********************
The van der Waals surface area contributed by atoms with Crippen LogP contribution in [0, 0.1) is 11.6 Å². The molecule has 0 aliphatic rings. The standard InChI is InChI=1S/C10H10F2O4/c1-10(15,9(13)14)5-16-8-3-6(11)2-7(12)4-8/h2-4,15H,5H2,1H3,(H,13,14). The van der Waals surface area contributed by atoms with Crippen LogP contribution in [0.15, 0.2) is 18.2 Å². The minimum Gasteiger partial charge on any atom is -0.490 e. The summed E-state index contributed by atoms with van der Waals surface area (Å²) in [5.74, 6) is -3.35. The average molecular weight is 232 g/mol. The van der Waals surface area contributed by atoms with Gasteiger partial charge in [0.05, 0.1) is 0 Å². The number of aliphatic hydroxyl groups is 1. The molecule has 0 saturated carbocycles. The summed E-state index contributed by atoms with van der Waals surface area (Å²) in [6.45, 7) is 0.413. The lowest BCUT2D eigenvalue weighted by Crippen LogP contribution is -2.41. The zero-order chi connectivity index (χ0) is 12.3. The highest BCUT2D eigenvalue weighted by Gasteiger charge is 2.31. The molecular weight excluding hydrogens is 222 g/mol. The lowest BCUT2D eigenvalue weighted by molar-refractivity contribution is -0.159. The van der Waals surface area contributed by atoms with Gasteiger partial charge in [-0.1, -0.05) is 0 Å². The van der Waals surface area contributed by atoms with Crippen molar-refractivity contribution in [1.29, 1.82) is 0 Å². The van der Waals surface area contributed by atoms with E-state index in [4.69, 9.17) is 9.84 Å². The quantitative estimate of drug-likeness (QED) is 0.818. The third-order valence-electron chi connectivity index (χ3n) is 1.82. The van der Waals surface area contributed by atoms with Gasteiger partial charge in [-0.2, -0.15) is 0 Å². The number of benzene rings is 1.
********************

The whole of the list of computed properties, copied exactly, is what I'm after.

The van der Waals surface area contributed by atoms with Crippen LogP contribution in [0, 0.1) is 11.6 Å². The molecule has 0 aliphatic rings. The standard InChI is InChI=1S/C10H10F2O4/c1-10(15,9(13)14)5-16-8-3-6(11)2-7(12)4-8/h2-4,15H,5H2,1H3,(H,13,14). The van der Waals surface area contributed by atoms with Crippen LogP contribution in [0.15, 0.2) is 18.2 Å². The minimum Gasteiger partial charge on any atom is -0.490 e. The summed E-state index contributed by atoms with van der Waals surface area (Å²) in [5.74, 6) is -3.35. The average molecular weight is 232 g/mol. The van der Waals surface area contributed by atoms with Gasteiger partial charge in [0.05, 0.1) is 0 Å². The number of aliphatic hydroxyl groups is 1. The molecule has 0 saturated carbocycles. The summed E-state index contributed by atoms with van der Waals surface area (Å²) in [6.45, 7) is 0.413. The lowest BCUT2D eigenvalue weighted by Crippen LogP contribution is -2.41. The zero-order chi connectivity index (χ0) is 12.3. The highest BCUT2D eigenvalue weighted by Gasteiger charge is 2.31. The molecular weight excluding hydrogens is 222 g/mol. The lowest BCUT2D eigenvalue weighted by molar-refractivity contribution is -0.159. The van der Waals surface area contributed by atoms with Gasteiger partial charge in [-0.1, -0.05) is 0 Å². The van der Waals surface area contributed by atoms with Crippen molar-refractivity contribution in [1.29, 1.82) is 0 Å². The van der Waals surface area contributed by atoms with E-state index in [4.69, 9.17) is 9.84 Å². The quantitative estimate of drug-likeness (QED) is 0.818. The third-order valence-electron chi connectivity index (χ3n) is 1.82. The van der Waals surface area contributed by atoms with Gasteiger partial charge in [-0.2, -0.15) is 0 Å². The number of benzene rings is 1.